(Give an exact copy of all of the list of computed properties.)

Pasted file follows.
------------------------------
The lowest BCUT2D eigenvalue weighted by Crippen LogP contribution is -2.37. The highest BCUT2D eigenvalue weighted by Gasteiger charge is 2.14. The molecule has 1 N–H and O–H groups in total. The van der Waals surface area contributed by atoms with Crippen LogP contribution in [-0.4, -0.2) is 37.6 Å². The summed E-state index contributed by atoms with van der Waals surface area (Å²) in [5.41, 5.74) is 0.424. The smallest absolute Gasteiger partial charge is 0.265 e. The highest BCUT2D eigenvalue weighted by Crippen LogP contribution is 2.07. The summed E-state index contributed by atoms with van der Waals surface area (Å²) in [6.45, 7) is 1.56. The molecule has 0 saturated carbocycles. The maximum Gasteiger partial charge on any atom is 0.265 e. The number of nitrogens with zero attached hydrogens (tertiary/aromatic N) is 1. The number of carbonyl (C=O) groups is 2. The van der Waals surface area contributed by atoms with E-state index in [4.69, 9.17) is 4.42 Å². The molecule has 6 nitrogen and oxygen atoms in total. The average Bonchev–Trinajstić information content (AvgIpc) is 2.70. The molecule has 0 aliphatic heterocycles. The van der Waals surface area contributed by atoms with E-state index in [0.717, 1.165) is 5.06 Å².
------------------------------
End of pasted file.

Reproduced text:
The lowest BCUT2D eigenvalue weighted by Crippen LogP contribution is -2.37. The highest BCUT2D eigenvalue weighted by Gasteiger charge is 2.14. The molecule has 1 N–H and O–H groups in total. The van der Waals surface area contributed by atoms with Crippen LogP contribution in [-0.4, -0.2) is 37.6 Å². The summed E-state index contributed by atoms with van der Waals surface area (Å²) in [5.41, 5.74) is 0.424. The smallest absolute Gasteiger partial charge is 0.265 e. The highest BCUT2D eigenvalue weighted by Crippen LogP contribution is 2.07. The summed E-state index contributed by atoms with van der Waals surface area (Å²) in [6.45, 7) is 1.56. The molecule has 0 saturated carbocycles. The maximum Gasteiger partial charge on any atom is 0.265 e. The number of nitrogens with zero attached hydrogens (tertiary/aromatic N) is 1. The number of carbonyl (C=O) groups is 2. The van der Waals surface area contributed by atoms with E-state index in [4.69, 9.17) is 4.42 Å². The molecule has 6 nitrogen and oxygen atoms in total. The average Bonchev–Trinajstić information content (AvgIpc) is 2.70. The molecule has 0 aliphatic heterocycles. The van der Waals surface area contributed by atoms with E-state index in [0.717, 1.165) is 5.06 Å².